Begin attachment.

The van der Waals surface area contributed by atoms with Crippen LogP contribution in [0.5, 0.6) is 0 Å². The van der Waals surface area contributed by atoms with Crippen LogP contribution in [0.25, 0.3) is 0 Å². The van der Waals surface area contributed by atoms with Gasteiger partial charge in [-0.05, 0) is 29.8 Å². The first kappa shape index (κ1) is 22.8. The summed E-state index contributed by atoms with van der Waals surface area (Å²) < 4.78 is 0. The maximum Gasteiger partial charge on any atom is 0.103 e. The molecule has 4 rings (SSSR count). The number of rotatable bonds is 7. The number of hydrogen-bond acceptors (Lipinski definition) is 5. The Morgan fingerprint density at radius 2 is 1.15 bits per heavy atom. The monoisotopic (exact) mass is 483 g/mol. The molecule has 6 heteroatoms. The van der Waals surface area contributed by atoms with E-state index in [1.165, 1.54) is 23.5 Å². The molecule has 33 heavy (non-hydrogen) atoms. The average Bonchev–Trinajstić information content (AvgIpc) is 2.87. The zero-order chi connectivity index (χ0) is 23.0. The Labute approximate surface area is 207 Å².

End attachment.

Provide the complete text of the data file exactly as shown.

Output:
The van der Waals surface area contributed by atoms with Crippen LogP contribution in [0.5, 0.6) is 0 Å². The van der Waals surface area contributed by atoms with Crippen LogP contribution in [0.25, 0.3) is 0 Å². The van der Waals surface area contributed by atoms with Gasteiger partial charge in [-0.05, 0) is 29.8 Å². The first kappa shape index (κ1) is 22.8. The summed E-state index contributed by atoms with van der Waals surface area (Å²) < 4.78 is 0. The maximum Gasteiger partial charge on any atom is 0.103 e. The molecule has 4 rings (SSSR count). The number of rotatable bonds is 7. The number of hydrogen-bond acceptors (Lipinski definition) is 5. The Morgan fingerprint density at radius 2 is 1.15 bits per heavy atom. The monoisotopic (exact) mass is 483 g/mol. The molecule has 6 heteroatoms. The van der Waals surface area contributed by atoms with E-state index in [1.165, 1.54) is 23.5 Å². The molecule has 33 heavy (non-hydrogen) atoms. The average Bonchev–Trinajstić information content (AvgIpc) is 2.87. The zero-order chi connectivity index (χ0) is 23.0. The Labute approximate surface area is 207 Å².